Someone tried to recycle a toy flying disk decorated with a University of Wisconsin logo.

After all, it’s plastic and Columbia County’s solid waste department, with its semi-automated sorting system, accepts plastics for recycling.

Well, yes and no.

The “pickers” who work on the recycling line will separate all seven different types of plastics. However, the flying disk sits alone on a shelf in the recycling facility in Columbia County’s town of Pacific, instead of in a bin with other plastics of the same type.

Solid Waste Director Greg Kaminski said there’s no demand for any plastics except No. 1 (clear plastics, like soda bottles) and No. 2 (white or colored plastic bottles, like milk jugs or shampoo bottles).

As for plastic types Nos. 3 through 7, Kaminski said, “Nobody wants it now.”

Foreman Roger Powell is reluctant to advise customers to throw their No. 3 through 7 plastics in the trash instead of the single-stream recycling bins.

“We need to recycle whatever we can,” he said, “even if there’s no market.”

National trend

Columbia County is far from alone in this situation.

China had been one of the biggest customers for recycled materials — not only plastics, but also paper and cardboard.

But there’s such a glut of recycled material available that China is in a position to demand that recycled materials they buy must be uncontaminated — cleaner, anyway, than most municipal recycling systems are capable of.

Industry-wide, recycled goods have contamination rates of between 1 and 5 percent; in Columbia County, Kaminski said, the materials have a contamination rate in the 3 to 4 percent range.

China buyers, however, are demanding materials with contamination of less than 0.5 percent.

The lack of customers for recycled materials has prompted many smaller communities to scale back the type of materials they accept for recycling, so they don’t have to store the materials until somebody’s ready to buy them.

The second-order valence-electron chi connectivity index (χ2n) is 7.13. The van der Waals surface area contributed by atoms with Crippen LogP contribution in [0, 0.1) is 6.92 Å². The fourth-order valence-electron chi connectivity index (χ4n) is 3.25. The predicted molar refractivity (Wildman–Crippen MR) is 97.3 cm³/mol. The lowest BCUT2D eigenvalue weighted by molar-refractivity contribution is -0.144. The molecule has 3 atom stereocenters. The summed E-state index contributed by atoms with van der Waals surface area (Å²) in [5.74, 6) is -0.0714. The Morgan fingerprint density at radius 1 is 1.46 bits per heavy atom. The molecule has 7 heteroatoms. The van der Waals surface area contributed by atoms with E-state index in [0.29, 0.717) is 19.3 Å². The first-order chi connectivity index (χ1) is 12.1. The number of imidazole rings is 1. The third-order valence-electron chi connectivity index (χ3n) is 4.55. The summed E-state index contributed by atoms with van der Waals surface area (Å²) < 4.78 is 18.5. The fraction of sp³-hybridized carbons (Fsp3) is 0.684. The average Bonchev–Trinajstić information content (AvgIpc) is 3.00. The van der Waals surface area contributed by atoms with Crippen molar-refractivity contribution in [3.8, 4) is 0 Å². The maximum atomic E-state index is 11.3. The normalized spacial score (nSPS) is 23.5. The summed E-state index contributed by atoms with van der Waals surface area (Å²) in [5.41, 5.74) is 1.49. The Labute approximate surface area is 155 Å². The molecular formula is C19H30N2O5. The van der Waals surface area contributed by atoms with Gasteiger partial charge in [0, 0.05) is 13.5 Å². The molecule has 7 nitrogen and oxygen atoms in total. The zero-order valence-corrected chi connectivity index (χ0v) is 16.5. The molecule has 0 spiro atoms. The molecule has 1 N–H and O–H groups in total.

“Rural communities have this challenge of very small volume, and the cost of collecting and transporting something of very low value in the market is going to exceed that value,” said Susan Robinson, a senior policy director for Waste Management, North America’s largest waste collection company.

Volume no problem

Volume isn’t the problem for Columbia County’s recycling operation.

In 2018, the facility processed 6,624 tons of recycled materials — paper, metal, aluminum cans, cardboard, glass and plastics. That’s 650 more tons than it processed in 2017.

Yet, the county’s recycling operation earned $788,656 from the sale of recycled goods in 2018. That’s short of the goal of $810,000, and it’s short of the $918,527 collected in 2017.

“We produced more tonnage, but got less money for it,” Kaminski said.

Cardboard (more than 3,500 tons in 2018) and mixed paper (more than 1,951 tons in 2018) constitute the largest share of the recycled materials processed in Columbia County, according to figures shared at the January meeting of the County Board’s solid waste committee.

An increase in e-commerce has boosted the amount of these materials the county's solid waste department collects, not only from its own haulers, but also from outside groups that pay the county $10 a ton to take recycled materials off their hands and save them the cost and trouble of storing it.

But the prices have plummeted, Kaminski said, and they don’t show any sign of rebounding. At $80 a ton for cardboard and $35 a ton for paper, the going rates are less than half what they were in 2017, he said.

Nor are there any signs, Kaminski said, that buyers other than the Chinese are stepping up to acquire the materials the Chinese don’t want.

Cleaner trash

Columbia County would earn even less from recycling without its semi-automated sorting system, which was acquired as part of the county’s $45.51 million building project, approved by the County Board in November 2014. The $950,000 system was installed in November 2015.

The solid waste committee is exploring the feasibility of expanding the system to allow it to handle more volume.

Kaminski said sorting systems are available to bring the materials closer to the purity standards demanded by Chinese buyers.

Powell said those systems also would be safer for the people who work as “pickers.” Despite the protective clothing they wear, he said, there’s no telling what residues — acid, petroleum, etc. — might remain on discarded materials workers must handle.

Kaminski said the committee is not ready to submit a proposal to acquire improvements in the recycling sorting system, because they don’t yet know how much they might cost or how the county might pay for them.

Tribune News Service contributed to this story.

Follow Lyn Jerde on Twitter @LynJerde or contact her at 608-745-3587.


Portage Daily Register Reporter

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